The Alcohol Is in the Mail?

Last month, U.S. Postmaster General Patrick Donahoe said the U.S. Postal Service should be allowed to start delivering, beer, wine and spirits. He contended the service was needed to help raise revenue for the financially ailing agency – an agency that lost $16 billion last year.

Donohoe contended alcohol deliveries had the potential of raising $50 million annually. He said, "There's a lot of money to be made in beer, wine and spirits. We'd like to get in that business."

I've been addressing alcohol policy for 14 years and it never ceases to amaze me the way public officials will consider loosening alcohol control polices in pursuit of filling budget gaps.
The prospectors of old used to say, "There's gold in dem dar hills." These folks say, "There's gold in dem dar bottles." To some degree the statement is true – there is money to be made – otherwise the Postal Service wouldn't be interested and alcohol vendors wouldn't be intrigued at the possibilities. But the proposal that the nation's mail carriers start delivering alcoholic beverages to our doorsteps presents a host of negatives.

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It is a well-accepted finding among those who study the negative effects of alcohol use and abuse that greater access typically generates greater public consumption levels – the more outlets available – the more sales. Making beer, wine, and liquor available through an outlet with a scope expansive as the U.S. Postal service would likely cause more widespread use of alcohol, consequentially leading to more alcohol-related problems.

It could also produce additional troubles with underage drinking. Let's not forget that purchase and possession of alcohol under the age of 21 is illegal in all 50 states. Yet the Centers for Disease Control (CDC) have been reporting for several years that underage drinking is epidemic. A study released earlier this week in the Journal of American Medical Association Pediatrics (JAMA) found that one in 10 high school seniors in America have engaged in "extreme binge drinking", which amounts to more than ten drinks in one sitting. [1] Young people can be very resourceful when it comes to getting alcohol, putting them at risk for impaired judgment, car crashes, sexual assault, altered brain development and dozens of other deleterious outcomes. It doesn't stand to reason that we would do anything that might remotely exacerbate this problem.

In 2005 the U.S. Supreme Court ruled that wineries could ship to out of state consumers. The court concluded that states demonstrated little evidence that youth access online to alcohol was a problem. Since then, however, a recent peer-reviewed study from the University of North Carolina at Chapel Hill, says that minors can with relative ease purchase alcohol online and have it delivered via FedEX and UPS straight to their home. Rebecca Williams, lead author of the study said, "We were amazed at how easy it was for minors to buy alcohol online. Using their real ID and a prepaid VISA card, they could place an order for alcohol in just a few minutes and often have it delivered to their door in a matter of days without anyone ever trying to verify their age." [2]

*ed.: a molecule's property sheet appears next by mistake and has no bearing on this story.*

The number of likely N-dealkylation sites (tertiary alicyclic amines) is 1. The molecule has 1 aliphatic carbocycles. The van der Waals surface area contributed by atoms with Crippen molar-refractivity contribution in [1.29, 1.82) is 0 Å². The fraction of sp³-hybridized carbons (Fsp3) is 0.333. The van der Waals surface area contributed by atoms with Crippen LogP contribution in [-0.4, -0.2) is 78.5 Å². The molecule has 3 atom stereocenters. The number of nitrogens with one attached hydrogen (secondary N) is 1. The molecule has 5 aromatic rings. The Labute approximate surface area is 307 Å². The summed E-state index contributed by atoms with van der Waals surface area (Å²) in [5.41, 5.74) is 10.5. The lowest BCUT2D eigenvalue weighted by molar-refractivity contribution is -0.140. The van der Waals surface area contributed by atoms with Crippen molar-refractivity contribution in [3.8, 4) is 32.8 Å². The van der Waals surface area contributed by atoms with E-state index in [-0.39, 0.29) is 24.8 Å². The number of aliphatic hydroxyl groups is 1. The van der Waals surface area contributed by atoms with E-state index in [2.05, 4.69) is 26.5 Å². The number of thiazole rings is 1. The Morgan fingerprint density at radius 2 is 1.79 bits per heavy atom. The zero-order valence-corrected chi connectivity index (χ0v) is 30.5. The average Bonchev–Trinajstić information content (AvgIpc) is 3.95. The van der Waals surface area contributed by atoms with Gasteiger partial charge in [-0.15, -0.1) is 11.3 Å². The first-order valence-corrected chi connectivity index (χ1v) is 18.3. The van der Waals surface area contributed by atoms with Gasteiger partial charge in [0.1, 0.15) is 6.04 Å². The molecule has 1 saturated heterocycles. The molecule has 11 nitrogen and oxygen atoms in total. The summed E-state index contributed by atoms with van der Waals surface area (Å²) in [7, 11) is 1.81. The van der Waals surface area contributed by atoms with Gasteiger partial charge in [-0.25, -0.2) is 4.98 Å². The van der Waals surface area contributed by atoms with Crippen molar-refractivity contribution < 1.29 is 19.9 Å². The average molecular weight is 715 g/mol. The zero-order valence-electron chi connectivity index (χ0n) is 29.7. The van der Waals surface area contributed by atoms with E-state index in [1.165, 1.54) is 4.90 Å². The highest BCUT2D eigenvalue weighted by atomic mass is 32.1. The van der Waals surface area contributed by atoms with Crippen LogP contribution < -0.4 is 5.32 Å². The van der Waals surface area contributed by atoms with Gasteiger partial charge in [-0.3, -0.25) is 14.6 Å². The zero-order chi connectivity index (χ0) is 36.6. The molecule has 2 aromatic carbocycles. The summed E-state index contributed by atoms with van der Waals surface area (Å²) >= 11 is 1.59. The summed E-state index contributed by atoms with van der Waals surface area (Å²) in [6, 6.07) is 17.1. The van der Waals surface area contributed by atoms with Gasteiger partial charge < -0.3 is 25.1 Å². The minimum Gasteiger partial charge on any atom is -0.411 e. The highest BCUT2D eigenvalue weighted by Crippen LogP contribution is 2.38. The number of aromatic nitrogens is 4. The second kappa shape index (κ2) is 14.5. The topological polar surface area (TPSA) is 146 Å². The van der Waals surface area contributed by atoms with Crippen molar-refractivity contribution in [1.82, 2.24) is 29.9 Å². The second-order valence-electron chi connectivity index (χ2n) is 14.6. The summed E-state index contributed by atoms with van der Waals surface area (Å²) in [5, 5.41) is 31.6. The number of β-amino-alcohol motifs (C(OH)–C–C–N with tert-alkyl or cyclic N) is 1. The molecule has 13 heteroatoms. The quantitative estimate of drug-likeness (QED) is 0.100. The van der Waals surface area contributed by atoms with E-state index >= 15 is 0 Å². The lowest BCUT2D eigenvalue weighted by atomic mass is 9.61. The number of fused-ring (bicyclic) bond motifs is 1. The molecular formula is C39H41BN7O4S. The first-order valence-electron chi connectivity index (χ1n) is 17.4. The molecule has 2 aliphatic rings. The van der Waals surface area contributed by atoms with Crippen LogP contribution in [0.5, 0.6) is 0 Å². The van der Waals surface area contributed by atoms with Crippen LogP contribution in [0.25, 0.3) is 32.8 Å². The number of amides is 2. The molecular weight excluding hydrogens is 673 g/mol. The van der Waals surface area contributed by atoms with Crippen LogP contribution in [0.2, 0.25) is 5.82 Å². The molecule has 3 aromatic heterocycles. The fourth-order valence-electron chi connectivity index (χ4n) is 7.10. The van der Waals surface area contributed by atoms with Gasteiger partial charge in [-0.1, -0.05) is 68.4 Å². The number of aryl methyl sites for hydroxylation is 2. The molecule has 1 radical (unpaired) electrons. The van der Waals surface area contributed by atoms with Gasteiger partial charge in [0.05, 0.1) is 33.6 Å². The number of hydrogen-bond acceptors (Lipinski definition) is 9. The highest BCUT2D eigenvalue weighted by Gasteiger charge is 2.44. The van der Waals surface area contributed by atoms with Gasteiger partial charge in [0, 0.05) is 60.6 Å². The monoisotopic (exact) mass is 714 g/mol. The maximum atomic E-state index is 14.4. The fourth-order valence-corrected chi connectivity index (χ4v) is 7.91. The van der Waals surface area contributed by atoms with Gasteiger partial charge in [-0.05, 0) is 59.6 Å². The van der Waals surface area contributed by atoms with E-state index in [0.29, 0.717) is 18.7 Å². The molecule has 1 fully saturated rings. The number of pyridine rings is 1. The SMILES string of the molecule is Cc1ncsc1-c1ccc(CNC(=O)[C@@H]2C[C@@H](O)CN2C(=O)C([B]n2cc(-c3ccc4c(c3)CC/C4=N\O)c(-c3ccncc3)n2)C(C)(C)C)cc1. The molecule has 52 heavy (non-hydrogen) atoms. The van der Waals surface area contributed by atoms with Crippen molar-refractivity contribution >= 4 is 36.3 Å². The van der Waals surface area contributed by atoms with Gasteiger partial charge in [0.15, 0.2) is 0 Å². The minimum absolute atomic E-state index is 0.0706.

"For the new study, eight underage participants attempted to purchase alcohol online from 100 popular vendors using prepaid Visa debit cards and providing their real identification when asked. There was little use of age verification at the point of order, and less than half of vendors asked that FedEx and UPS verify their customers' age at delivery, the researchers said. Of the 47 orders that arrived labeled as requiring age verification at delivery, only 34 percent were properly rejected by UPS or FedEx delivery staff after verifying the age of the recipient. Thirty-six percent were left at the door, and 30 percent were handed to the underage buyer after examining their underage ID or taking their word that they were 21." [3]

Do we honestly believe the mailman can do better than FedEx or UPS? Give me a break.
No! Alcohol via the mail is already putting our youth at risk too much. It's not simply conjecture, it's an established fact.

What is more, despite alcohol is often seen as a revenue growth initiative for government, the evidence clearly shows over and again that the social costs far outweigh any revenue it generates.

A report released by the Center for Disease Control (CDC) as current as last month says that excessive alcohol use causes a large economic burden costing our nation $223.5 billion every year, including everything from loss worker productivity to higher health costs. The report said the median cost per state for each alcoholic drink consumed was $1.91. Alcohol use and abuse is responsible for an average of 80,000 deaths and 2.3 million years of potential life lost in the United States. [4] The CDC added that it believed that even these figures were underestimated "because it did not consider a number of other costs, such as those due to pain and suffering by the excessive drinker or others who were affected by the drinking." [5]

Any astute business man or woman recognizes that such operating cost don't make for good business. A business venture that essentially makes no profit and squanders its assets is a business for fools. And heaven knows how foolish the government can be with money.

Huh! Who would've thunk it – alcohol via the postal service? It's a terrible idea. Next thing you know they'll want to put liquor flavors on envelope seals and the back of our stamps.

Dr. Mark Creech is executive director of the Raleigh-based Christian Action League of North Carolina, Inc. He also serves as president of the American Council on Alcohol Problems.

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